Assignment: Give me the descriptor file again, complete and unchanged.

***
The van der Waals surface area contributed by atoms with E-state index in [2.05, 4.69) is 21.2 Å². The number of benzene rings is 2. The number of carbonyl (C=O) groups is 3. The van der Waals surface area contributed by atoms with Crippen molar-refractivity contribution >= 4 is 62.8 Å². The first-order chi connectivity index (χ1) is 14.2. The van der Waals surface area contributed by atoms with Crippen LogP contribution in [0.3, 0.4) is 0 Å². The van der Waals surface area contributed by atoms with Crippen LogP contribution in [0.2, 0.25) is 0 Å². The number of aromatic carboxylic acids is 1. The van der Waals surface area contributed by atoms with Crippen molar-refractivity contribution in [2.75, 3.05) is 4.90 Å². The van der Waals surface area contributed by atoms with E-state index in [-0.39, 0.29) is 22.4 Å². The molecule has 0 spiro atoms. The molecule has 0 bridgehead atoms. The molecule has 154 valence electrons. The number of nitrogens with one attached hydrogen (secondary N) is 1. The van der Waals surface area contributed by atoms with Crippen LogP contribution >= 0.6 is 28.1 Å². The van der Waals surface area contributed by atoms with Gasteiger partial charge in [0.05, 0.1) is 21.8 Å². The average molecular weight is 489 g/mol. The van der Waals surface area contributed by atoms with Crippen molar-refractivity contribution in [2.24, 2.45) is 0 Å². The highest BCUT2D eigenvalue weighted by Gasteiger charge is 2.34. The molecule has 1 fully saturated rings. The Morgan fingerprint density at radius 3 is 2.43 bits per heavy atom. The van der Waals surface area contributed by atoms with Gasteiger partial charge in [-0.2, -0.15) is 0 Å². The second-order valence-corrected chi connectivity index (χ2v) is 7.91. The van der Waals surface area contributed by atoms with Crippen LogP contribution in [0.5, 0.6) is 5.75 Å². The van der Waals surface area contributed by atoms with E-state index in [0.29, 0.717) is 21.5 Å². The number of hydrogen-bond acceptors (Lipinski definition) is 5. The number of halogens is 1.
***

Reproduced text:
The van der Waals surface area contributed by atoms with E-state index in [2.05, 4.69) is 21.2 Å². The number of benzene rings is 2. The number of carbonyl (C=O) groups is 3. The van der Waals surface area contributed by atoms with Crippen molar-refractivity contribution >= 4 is 62.8 Å². The first-order chi connectivity index (χ1) is 14.2. The van der Waals surface area contributed by atoms with Crippen LogP contribution in [0.3, 0.4) is 0 Å². The van der Waals surface area contributed by atoms with Crippen LogP contribution in [0.2, 0.25) is 0 Å². The number of aromatic carboxylic acids is 1. The van der Waals surface area contributed by atoms with Crippen molar-refractivity contribution in [2.75, 3.05) is 4.90 Å². The van der Waals surface area contributed by atoms with E-state index in [-0.39, 0.29) is 22.4 Å². The molecule has 0 spiro atoms. The molecule has 0 bridgehead atoms. The molecule has 154 valence electrons. The number of nitrogens with one attached hydrogen (secondary N) is 1. The van der Waals surface area contributed by atoms with Crippen LogP contribution >= 0.6 is 28.1 Å². The van der Waals surface area contributed by atoms with Gasteiger partial charge in [0.05, 0.1) is 21.8 Å². The average molecular weight is 489 g/mol. The van der Waals surface area contributed by atoms with Crippen molar-refractivity contribution in [2.24, 2.45) is 0 Å². The highest BCUT2D eigenvalue weighted by Gasteiger charge is 2.34. The molecule has 1 fully saturated rings. The Morgan fingerprint density at radius 3 is 2.43 bits per heavy atom. The van der Waals surface area contributed by atoms with Gasteiger partial charge in [-0.2, -0.15) is 0 Å². The second-order valence-corrected chi connectivity index (χ2v) is 7.91. The van der Waals surface area contributed by atoms with Crippen LogP contribution in [0.5, 0.6) is 5.75 Å². The van der Waals surface area contributed by atoms with E-state index in [0.29, 0.717) is 21.5 Å². The number of hydrogen-bond acceptors (Lipinski definition) is 5. The number of halogens is 1.